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Click here to check out Robert Scheer’s book,
“The Great American Stickup: How Reagan Republicans and Clinton Democrats Enriched Wall Street While Mugging Main Street.”


Keep up with Robert Scheer’s latest columns, interviews, tour dates and more at www.truthdig.com/robert_scheer.



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By Craig2, October 18, 2010 at 8:46 pm Link to this comment
(Unregistered commenter)

The Bankers have abused the mortgage market over and over again. Take it away from them. Buy the distressed mortgages at a discount. Say, 30-40%. Then write new mortgages at new property values with the “home owners” at 4-4.5% for thirty years. Use Social Security Treasury Bonds to facilitate these purchases. Invest Americans Social Security funds in Americans mortgages and Social Security will be secure far into the future. Might even pay for some National Health Care with the proceeds.

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By plenum, October 18, 2010 at 1:23 pm Link to this comment

Great article, and “doublestandard”‘s historical perspective was a good contribution.

Folks, we’re fucked.  The only sanity based in honesty that remains is from those who are now 10,15,20 years late to learn of the theft and, then as now, too weak to do anything about it. Those who have lost or losing there homes think they can resort to the courts and Congress to serve some semblance of justice, but those 50 or so State’s Attorneys - who are they really working for: Justice, their ‘constituents’ the Citizens and ex-homeowners, or are their constituents really Bankers?  I don’t know, but I don’t have my hopes up much.  Sure, the news sounds like hope but who doesn’t think they DON’T have 2nd, or 3rd agendas? Armed rebellion is the only thing that will convince the institutional thieves to stop, or change… and I even admit that THAT doesn’t work well (except in FRANCE, of all places.)

Sorry about the pessimism, but that’s what the thinking has been for the last year ++ here.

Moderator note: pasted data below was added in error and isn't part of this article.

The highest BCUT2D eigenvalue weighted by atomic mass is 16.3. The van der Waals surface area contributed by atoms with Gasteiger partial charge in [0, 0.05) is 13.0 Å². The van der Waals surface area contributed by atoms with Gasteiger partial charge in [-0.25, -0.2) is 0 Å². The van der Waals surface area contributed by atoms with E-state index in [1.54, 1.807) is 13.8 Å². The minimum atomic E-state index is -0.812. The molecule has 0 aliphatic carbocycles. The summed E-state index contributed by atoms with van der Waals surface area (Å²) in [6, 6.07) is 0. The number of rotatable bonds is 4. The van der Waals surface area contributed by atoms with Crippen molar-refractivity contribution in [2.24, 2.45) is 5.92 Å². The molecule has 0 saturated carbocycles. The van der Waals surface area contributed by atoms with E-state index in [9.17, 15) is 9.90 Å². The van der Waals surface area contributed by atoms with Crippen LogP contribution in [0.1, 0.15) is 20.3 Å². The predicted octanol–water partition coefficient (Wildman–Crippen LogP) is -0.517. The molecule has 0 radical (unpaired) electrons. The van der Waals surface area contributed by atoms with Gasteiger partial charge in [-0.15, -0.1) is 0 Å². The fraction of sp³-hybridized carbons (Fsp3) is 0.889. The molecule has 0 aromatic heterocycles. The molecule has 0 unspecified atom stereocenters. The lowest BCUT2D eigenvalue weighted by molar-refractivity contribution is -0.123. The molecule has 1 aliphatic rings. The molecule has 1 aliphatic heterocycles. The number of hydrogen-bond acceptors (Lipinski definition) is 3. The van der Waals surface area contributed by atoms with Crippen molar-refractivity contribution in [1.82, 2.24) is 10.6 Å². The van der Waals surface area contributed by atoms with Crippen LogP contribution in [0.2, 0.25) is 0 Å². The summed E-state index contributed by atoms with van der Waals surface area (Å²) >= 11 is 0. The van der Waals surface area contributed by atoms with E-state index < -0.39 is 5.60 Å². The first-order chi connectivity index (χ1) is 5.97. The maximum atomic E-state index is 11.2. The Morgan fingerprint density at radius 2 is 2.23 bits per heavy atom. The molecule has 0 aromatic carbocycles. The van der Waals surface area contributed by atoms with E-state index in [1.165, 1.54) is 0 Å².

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By SteveL, October 17, 2010 at 8:22 pm Link to this comment

Come on the banks are going to whine, the stock market will go down and the
government will roll over and give the banks what they want.

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By doublestandards/glasshouses, October 16, 2010 at 12:55 pm Link to this comment
(Unregistered commenter)

Interesting that Grant refused the bankers request.  Aparently presidents back then couldn’t be pressured by the business community.  Nor were they dependent on corporations for campaign cash.

Grant refused their request and the economy eventually recovered.  I wonder if congress would have passed the emergency measures back in September
2008 if they had known a little more US history.

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By doublestandards/glasshouses, October 16, 2010 at 12:46 pm Link to this comment
(Unregistered commenter)

Capitalism has been one disaster after another in this country.  “The American Dream” has been interrupted by many a nightmare.  Here is an excerpt from AMERICAN COLOSSUS, The Triumph of Capitalism 1865-1900 by W H Brands, 2010:

  Morgan, Rockerfeller, and Carnagie were too busy
  making money to worry about the political recon-
  struction of the Union and the moral and constitu-
  tional issues it raised.  But they couldn’t ignore
  an event that, in its own way, marked the end of
  the Civil War.
  Jay Cooke was a Union stalwart no less valuable
  to the Northern cause than Ulysses Grant or William
  Sherman, but like Morgan, Rockerfeller, and  
  Carnagie, he confined his fighting to the
  economic front.  At a time when bonds were some-